“Officials were also saying this is clearly a fraud — and yet, it had been going on for years and years,” Henshaw explained. After the investigation was published, European Union prosecutors launched a probe to look into the alleged fraud, with more than 150 police officers conducting 40 searches in nearly a dozen cities across the country, OCCRP reported.

But for many other types of environmental damage, causing widespread harm often involves no legal repercussions whatsoever. “The people who write the rules… have made sure that if anything happens, the most that could ever happen is a fine,” said Sharife. “Ecocide is just a cost of business.”

Caroline Henshaw from OCCRP speaking during the session. Image: Ellen Lindqvist Karsberg for GIJN

Caroline Henshaw (right) from OCCRP speaks at the session on the environment crime beat at GIJC23. Image: Ellen Lindqvist Karsberg for GIJN

Staying Safe

Panelists agreed that the environmental crime beat can be a perilous one, and that security should always be top of mind. “The most dangerous point is where you have powerful political actors intersecting with organized crime,” said Henshaw. “You see that a lot in environmental issues where you have people with massive vested interests and a lot of power behind them.”

Madeleine Ngeunga, a data and investigative journalist from Cameroon, has worked on investigations on deforestation, illegal gold mining, and rosewood trafficking. Through her work for the Pulitzer Center, she supports investigative journalists in sub-Saharan Africa reporting on rainforest issues. She said security considerations have to be part of any reporting project plan. “We have this protocol of security that we try to put in place. We try to emphasize it before the beginning of one project,” she said.

In an interview after the panel, Ngeunga said there are simple steps journalists can take on any security-sensitive project, including communicating via encrypted channels such as Signal, and changing hotels every night while on reporting trips. (See also: Ngeunga’s chapter on covering environmental crime in GIJN’s Guide to Investigating Organized Crime in Africa .)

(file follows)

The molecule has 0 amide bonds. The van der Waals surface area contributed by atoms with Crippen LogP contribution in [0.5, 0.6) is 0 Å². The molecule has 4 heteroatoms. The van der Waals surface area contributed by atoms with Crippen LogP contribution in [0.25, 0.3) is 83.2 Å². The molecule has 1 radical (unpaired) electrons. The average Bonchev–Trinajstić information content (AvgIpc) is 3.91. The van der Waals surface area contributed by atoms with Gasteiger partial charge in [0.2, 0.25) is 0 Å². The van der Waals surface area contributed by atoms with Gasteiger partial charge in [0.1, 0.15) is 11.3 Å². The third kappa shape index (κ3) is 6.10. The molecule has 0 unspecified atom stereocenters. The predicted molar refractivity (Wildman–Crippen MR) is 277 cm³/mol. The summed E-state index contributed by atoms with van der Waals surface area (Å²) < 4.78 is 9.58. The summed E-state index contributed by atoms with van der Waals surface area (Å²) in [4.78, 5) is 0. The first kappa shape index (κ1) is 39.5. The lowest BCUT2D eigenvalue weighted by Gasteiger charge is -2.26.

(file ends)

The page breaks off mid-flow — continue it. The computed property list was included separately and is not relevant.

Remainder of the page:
The panelists also presented advice and resources for investigating environmental crime and abuses.

Reporting Tips

  • Consider whether public officials are somehow involved or complicit in environmental crimes.
  • Ask the question: Who are the main enablers allowing this problem to persist? Then, report on the roots of the system.
  • Elevate and include the voices of community members who are directly impacted by environmental crimes and ecocide. How do environmental crimes impact community well-being, security, social lives, and financial security?
  • When possible, drones can be a powerful reporting tool.

Resources for Investigating Environmental Crime

  • Open Timber Portal includes country-specific information about forest management and harvesting in Central Africa.
  • Global Forest Watch enables users to visualize and analyze forest monitoring data from around the world. The platform also includes an open data portal with information about land use, forest change, conservation efforts, and more.
  • Global Fishing Watch has a map and data tracking the movements of commercial fishing vessels.
  • For reporters investigating illegal, unreported, and unregulated fishing, the IUU Fishing Index rates countries’ vulnerability, prevalence, and response to illicit fishing practices.
  • EcoCrime Data allows users to view various environmental threats to the Amazon basin via multi-layered maps. It includes information about environmental defenders, cattle ranching, soy facilities, violent deaths, illegal mining, and more.